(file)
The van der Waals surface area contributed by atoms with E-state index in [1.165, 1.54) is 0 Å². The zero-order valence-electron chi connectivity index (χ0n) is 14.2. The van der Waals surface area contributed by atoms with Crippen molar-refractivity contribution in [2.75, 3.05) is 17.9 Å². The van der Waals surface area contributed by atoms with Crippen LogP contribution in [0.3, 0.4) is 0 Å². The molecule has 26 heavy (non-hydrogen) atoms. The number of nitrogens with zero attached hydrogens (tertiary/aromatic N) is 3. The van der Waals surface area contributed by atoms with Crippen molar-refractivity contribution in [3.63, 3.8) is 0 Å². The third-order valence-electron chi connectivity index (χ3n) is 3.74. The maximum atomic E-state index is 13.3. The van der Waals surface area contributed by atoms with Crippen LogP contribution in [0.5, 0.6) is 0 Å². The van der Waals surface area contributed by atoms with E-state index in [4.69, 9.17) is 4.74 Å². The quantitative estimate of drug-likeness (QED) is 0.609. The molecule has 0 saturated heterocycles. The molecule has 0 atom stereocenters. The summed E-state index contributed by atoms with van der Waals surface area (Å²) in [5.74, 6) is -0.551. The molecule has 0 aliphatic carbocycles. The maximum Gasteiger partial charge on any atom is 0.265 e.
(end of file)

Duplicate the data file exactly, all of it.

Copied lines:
The van der Waals surface area contributed by atoms with E-state index in [1.165, 1.54) is 0 Å². The zero-order valence-electron chi connectivity index (χ0n) is 14.2. The van der Waals surface area contributed by atoms with Crippen molar-refractivity contribution in [2.75, 3.05) is 17.9 Å². The van der Waals surface area contributed by atoms with Crippen LogP contribution in [0.3, 0.4) is 0 Å². The molecule has 26 heavy (non-hydrogen) atoms. The number of nitrogens with zero attached hydrogens (tertiary/aromatic N) is 3. The van der Waals surface area contributed by atoms with Crippen molar-refractivity contribution in [3.63, 3.8) is 0 Å². The third-order valence-electron chi connectivity index (χ3n) is 3.74. The maximum atomic E-state index is 13.3. The van der Waals surface area contributed by atoms with Crippen LogP contribution in [0.5, 0.6) is 0 Å². The van der Waals surface area contributed by atoms with E-state index in [4.69, 9.17) is 4.74 Å². The quantitative estimate of drug-likeness (QED) is 0.609. The molecule has 0 saturated heterocycles. The molecule has 0 atom stereocenters. The summed E-state index contributed by atoms with van der Waals surface area (Å²) in [5.74, 6) is -0.551. The molecule has 0 aliphatic carbocycles. The maximum Gasteiger partial charge on any atom is 0.265 e.